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    On Watching our Grandchildren Ages 5 ½ Years and 20 ½ Months Old: The Power of A Story

    By Dr. Arthur Lavin

    As many of you know, our son and his family live in Hong Kong, so we have the pleasure most years of visiting them and each time we do, I get the thrill of being with them and our two grandchildren and then come home to think about what they have taught me.  In the last few years, I have shared some of these ideas to those who read these posts on Real AnswersThis week, my wife and I returned from a trip with them together and we had the great joy of spending many days together.  Our grandchildren are now 5 ½ years old and 21 ½  months old, both granddaughters, so what follows are some thoughts they both inspired.

    The Usual Questions about Child Development

    When we talk about how our children develop we usually talk about milestones in early childhood.  Think about it, development is usually about when someone first did some skill, such as smiling, rolling over, sitting, crawling, standing, walking, first words, first phrases, talking.  These are extraordinary achievements, shrouded in mystery.  A newborn arrives with limited abilities, they cannot do any of the things on this list, and without any special activity on the part of us as parents, beyond showering love, feeding, clothing, and caring, they suddenly seem to be able to do these very, very complex tasks.

    These steps are truly wondrous.  Here is our child, totally unable to sit, seemingly out of nowhere over the course of a few weeks now able to sit very well!  From being totally unable to talk, in a few years they can chatter away just like us, in any language we expose them to regularly!   No wonder much that is written about child development and, to this day, much of what is discussed has to do with the amazing appearance of these skills.

    Further, much of pediatrics’ attention in child development is tied to a clock.  That clock is set to the average age that any of these steps appear.  For example, one way to understand at what age a child begins to walk is by recording at what age say 1 million children first begin to walk, add up all the ages and divide by 1 million, yielding the average age that children first begin to walk.

    That number, the average age a child achieves a new skill, is in many ways quite useless.  It is helpful to know around when kids attain a developmental achievement, but by definition, about half of humanity does something before the average age it is first done, and half after.

    Recently, so much attention has been paid to the average age that it is increasingly common to see a child who starts to walk after the average age as delayed, even though half of all children who will walk quite well, normally won’t start until after the average age.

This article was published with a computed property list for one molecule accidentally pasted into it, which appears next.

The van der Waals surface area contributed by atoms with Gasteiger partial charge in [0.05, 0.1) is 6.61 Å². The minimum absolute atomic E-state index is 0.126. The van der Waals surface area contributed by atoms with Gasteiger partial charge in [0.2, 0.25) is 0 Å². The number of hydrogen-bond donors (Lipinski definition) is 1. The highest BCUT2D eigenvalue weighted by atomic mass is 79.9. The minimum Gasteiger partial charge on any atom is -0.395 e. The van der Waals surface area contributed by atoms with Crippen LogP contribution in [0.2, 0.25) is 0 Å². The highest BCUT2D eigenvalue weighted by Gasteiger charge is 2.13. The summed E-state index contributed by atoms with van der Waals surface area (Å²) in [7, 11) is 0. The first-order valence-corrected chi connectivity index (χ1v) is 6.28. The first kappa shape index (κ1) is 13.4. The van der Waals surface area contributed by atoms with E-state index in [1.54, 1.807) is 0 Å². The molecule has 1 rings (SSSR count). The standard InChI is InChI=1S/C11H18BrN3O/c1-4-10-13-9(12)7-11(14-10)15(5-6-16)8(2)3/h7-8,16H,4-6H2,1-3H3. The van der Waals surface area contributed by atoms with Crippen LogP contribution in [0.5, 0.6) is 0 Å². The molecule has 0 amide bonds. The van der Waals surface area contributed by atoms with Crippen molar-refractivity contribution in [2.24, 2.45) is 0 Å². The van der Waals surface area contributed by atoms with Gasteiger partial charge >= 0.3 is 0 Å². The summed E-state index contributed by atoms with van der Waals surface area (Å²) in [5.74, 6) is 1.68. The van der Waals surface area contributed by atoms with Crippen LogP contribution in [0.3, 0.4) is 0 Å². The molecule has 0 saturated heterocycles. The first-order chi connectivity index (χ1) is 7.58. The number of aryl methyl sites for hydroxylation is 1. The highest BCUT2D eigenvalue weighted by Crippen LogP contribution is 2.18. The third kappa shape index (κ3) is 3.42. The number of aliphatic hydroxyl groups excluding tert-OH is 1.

The Next Step:  Putting the Basic Skills to Work

    On this trip, however, our granddaughters drew my attention to a different set of phenomena. Now that they are getting older, I am drawn to how these basic skills that children develop are put to use.

    If much of our interest in child development is focused on when basic skills such as smiling, sitting, and talking appear, then that means thinking about what children do with their new skills is not given as much attention.  That changed on this trip.

    Let’s start with watching our 5 ½ year old granddaughter.  Within about 90 seconds of waking, our charming granddaughter begins to weave stories, and only stops at night when she falls asleep.  In fact, on our last night of our trip, she went to bed, and while lying in the dark we heard her continue to weave new stories.  She clearly has a song in her heart, and if activities of the day allow, she is very happy to sing that song all day long.  The stories are rich with imagination, and all share one aspect in common- relationship.  Each is about the life of many characters she has carefully created and adopted in her mind.  At times the character does something surprising at which point she gasps in wonder, with great feeling, other times they are in danger and she cries out her worry, sometimes they do something funny and she breaks into peals of laughter, and other times they do something very caring which elicits a heartfelt sigh  All day long the goings-on in her stories frequently lead her to burst out in singing.  She is deeply absorbed in these stories, to the point of not paying attention to happenings in the world around her, such as eating, getting dressed, going out.

    My point here is not to say she excels at creating stories, but to observe something most people who have 5 ½ year olds will see.  It’s a pattern described in one of the best books on how children learn to be ever written, The Magic Years, by Selma Fraiberg.   I have long admired this appreciation of the magic in children’s imagination.  It is very magical.  Anyone who spends time with a young child can’t help but be charmed.  There is often a luminescent joy in their approach to the world, and as they emerge into the world, their imagination starts life unbounded.